You see, even though most Americans have little idea of who David Hicks is, what he’s charged with, and why his case matters, these are matters of profound political importance in Australia. Indeed, an Australian federal court (similar to U.S. federal district courts) will hold a hearing on May 17 to examine whether the Australian government has failed in its duty to protect Hicks, under the Australian constitution, by not seeking his release from Guantanamo and permitting his trial under the military commissions system.
The Australian media are rife with reports that Australian officials successfully lobbied the U.S. Justice and Defense departments to speed Hicks’s trial along and to lower the charges against him both because they were not supported by the evidence and because one of the original offenses with which he was charged, conspiracy, is not a violation of the laws of war. Apart from conspiracy, Hicks was charged under the old military commissions system with attempted murder and with aiding the enemy (al Qaeda and the Taliban). Now, he’s accused of “material support for terrorism”, which is still not a war crime recognized under the international laws of war, but is an offense under last year’s Military Commissions Act.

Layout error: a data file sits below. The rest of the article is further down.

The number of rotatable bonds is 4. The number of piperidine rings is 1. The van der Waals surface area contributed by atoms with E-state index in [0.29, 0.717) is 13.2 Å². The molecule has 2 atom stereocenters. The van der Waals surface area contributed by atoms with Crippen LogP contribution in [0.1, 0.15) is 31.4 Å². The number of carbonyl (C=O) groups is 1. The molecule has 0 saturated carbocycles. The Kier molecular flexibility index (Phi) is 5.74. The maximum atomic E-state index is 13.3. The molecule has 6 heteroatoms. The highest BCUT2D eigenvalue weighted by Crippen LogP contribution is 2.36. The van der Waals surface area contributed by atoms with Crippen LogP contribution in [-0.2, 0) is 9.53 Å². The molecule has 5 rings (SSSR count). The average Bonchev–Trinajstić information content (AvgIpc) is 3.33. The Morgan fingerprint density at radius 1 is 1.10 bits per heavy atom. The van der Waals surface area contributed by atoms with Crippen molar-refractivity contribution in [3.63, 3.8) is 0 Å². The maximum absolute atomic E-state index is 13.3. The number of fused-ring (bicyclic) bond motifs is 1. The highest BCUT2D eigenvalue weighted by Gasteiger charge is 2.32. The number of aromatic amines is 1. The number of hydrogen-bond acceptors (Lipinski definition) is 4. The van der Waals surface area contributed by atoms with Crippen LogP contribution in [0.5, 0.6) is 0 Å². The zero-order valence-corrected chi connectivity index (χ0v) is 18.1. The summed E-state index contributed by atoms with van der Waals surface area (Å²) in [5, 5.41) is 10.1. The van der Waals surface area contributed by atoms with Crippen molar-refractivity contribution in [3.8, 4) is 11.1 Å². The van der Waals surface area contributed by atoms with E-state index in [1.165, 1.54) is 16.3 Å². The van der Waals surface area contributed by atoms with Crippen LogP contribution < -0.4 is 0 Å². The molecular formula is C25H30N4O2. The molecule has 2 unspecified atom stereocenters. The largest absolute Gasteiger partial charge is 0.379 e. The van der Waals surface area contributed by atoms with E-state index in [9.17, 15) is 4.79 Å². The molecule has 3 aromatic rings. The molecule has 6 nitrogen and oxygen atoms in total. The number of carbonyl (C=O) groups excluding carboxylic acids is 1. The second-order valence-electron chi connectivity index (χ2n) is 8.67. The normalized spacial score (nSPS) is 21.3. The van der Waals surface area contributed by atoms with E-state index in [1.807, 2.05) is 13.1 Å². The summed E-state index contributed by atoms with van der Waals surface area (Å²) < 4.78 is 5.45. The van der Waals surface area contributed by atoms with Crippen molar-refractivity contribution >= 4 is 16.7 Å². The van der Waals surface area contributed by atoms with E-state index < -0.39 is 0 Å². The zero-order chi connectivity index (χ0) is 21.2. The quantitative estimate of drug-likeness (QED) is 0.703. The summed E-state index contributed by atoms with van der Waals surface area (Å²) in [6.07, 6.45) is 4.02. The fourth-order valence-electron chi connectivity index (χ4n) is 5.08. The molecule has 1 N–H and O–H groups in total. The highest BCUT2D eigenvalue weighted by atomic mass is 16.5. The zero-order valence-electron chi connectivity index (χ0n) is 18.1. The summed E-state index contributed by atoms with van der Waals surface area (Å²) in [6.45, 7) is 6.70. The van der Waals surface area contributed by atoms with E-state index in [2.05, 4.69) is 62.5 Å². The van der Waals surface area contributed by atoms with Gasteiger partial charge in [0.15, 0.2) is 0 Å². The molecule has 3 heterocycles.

Until last year, it seemed that both the Australian government and, generally, the Australian public, had been quite satisfied to have the United States detain and try Hicks. But that’s no longer the case. I asked Michael Griffin, a member of Hicks’s Australian legal team, to explain the change in dynamics while we waited this weekend for our plane to Guantanamo.